Finned Radiators

6 Dec 2004
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United Kingdom
I have a total of 20 radiators in my house, 7 of which are finned. The rest are older style ribbed radiators, if you know what I mean?

My question is, as we go through the house and redecorate, is it worth replacing the older syle radiators with new finned ones, particularly are the newer type more efficient? In deciding whether to replace the older type, I will also consider the fact that they all need rubbing down and repainting so it might just be a lot less hassle to replace as part of the cost of decorating a room.

I'm also curious abouth the idea of putting a foil reflector on the wall behind the radiator. Is that worth doing or is it just a waste of time?

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The cost of replacing a radiator will take quite a while to be recovered through Efficiency.
Things to bear in mind, fined rads are higher output, if you paint the old rads the paint will reduce efficiency, foil on the wall will be beneficial with any rad, remove sludge from old rad will improve efficiency. Now what I would consider the important bits, piece of mind (new rad longer before it corrodes) and what does it look like.

Radiators are not pretty things but the newer ones are more appealing to the eye, so in the end way it up, pay your money etc.
New radiators are all metric, so most likely will be a different length to ones you have. Bracket will be different too but that's not so much of a pain as the different pipework.

Finned radiators radiate more for the same size too so if the room temperature is ok at the moment, i.e. when the house is warm that room is warm, so the radiator is the right size for the room, then you will need to go smaller with a finned radiator. Note there is no difference in efficiency, finned radiators won't save you money.

Painting a radiator should make very little difference to performance since radiators are really convectors, that is the warm by convection not radiation (otherwise black would be the best radiator colour and white one of the worst). Compared to the difference in temperature to the air the temperature across a thin layer of paint is negligible (unless you paint REALLY thick :LOL: ).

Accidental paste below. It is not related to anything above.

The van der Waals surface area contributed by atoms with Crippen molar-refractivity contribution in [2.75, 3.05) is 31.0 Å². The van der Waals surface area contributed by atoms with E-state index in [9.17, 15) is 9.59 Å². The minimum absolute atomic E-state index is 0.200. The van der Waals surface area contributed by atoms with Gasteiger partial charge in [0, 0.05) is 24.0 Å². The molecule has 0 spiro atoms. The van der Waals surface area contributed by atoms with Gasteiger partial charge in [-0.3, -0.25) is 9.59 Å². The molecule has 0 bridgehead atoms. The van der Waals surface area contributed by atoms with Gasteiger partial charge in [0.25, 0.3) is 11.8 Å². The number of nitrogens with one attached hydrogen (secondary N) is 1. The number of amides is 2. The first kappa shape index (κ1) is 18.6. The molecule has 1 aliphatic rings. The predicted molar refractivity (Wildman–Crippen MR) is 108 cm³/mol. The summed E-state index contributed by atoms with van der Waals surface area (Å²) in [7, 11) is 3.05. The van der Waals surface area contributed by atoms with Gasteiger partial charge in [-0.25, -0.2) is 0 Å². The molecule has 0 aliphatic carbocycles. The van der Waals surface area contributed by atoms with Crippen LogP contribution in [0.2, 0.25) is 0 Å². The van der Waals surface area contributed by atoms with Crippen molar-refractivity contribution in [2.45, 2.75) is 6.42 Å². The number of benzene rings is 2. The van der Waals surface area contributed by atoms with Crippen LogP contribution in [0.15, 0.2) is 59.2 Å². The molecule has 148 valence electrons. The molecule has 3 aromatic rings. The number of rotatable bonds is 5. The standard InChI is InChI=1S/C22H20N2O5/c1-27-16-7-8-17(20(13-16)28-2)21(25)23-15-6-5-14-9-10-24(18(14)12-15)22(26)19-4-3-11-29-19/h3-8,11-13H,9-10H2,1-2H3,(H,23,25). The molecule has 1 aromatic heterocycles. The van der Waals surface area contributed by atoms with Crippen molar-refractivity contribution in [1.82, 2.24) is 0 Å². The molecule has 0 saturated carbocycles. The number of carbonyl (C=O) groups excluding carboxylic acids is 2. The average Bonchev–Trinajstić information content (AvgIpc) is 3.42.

Foil behind the radiator will save money so worth doing is the radiator is off (how much does a piece of foil and some wallpaper paste cost?) but not worth the effort of taking the radiator off IMO.
Thanks for the responses.

Currently all rooms heat up sufficiently, so I guess changing the radiator just because a newer one may be slightly more efficient would be false economy.

Where necessary I will rub down and respray existing radiators where they are looking a bit tired. The effect of spraying them should be negligible in terms of efficiency. As part of the clean up process I will flush any sludge that may have accumulated.

Foil on the wall seems to be worthwhile. I will do this as and when each room is decorated. What is the best stuff to use and where can I get it from. I assume kitchen foil is not the stuff we are talking about here.

Why aren't there more radiators with foil behind? We looked at lots of houses and none of them had foil!!

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Any foil will do. I use kitchen foil. All you need is a reflective surface so the radiator does not heat it up. BTW this only applies to outside walls. For inside walls the heat is given up to the house so there is not loss. For outside walls making the inside over hot gives a higher loss to the outside - hence foil.

You can buy foil with a thin layer of foam but the time to recover the money you spent on the that would be ages so don't bother. Foil is not going to make that big a saving. But since kitchen foil is cheap then it is worth it IMO. I only do the central bit of the radiator so the foil does not show.
As stated, there's no point changing a rad just because it's 'old' .
But if you change your boiler for a 'high efficiency' one, in most cases the ONLY way to actually achieve higher efficiency is to REDUCE the water temperature in the system. Otherwise, the water returning to the boiler will be too hot to allow the boiler to condense (critical temperature = 56 degrees C).
If you've got older rads, these may have been sized for higher temperatures than current practice. So if you then reduce the water temperature, the room(s) will heat up more slowly and may not reach the design temperature at all.
Hi Croydoncorgi,

interesting point. I had the boiler changed in September from a 16 year old Potterton to a nice shiny new condensing Worcester Bosch. What's the easiest way of determining whethet the boiler is in full condensing mode or not. There is a 2 digit readout on the front of the boiler that varies continuously between 30 ish and 90 ish. This seems to indicate how hard the boiler is working and I would assume that if the number is high then it is probably working in the most efficient way?
COndensing boilers are most efficient when the flue gases are cool enough to condense - which means below 56 ish (I can never remember exactly). So you're best off with big rads allowing the boiler to run cool.

If you paint a rad, use a car-body type primer if needed but don't use undercoat, oil based or otherwise. They aren't flexible enough. Household gloss is ok but yellows, radiator enamel is better. I sprayed a new one with liquid rad enamel which then had to be baked on by running the rad at 80C. (Stinky!) That was 20 odd years ago and it's still like new.

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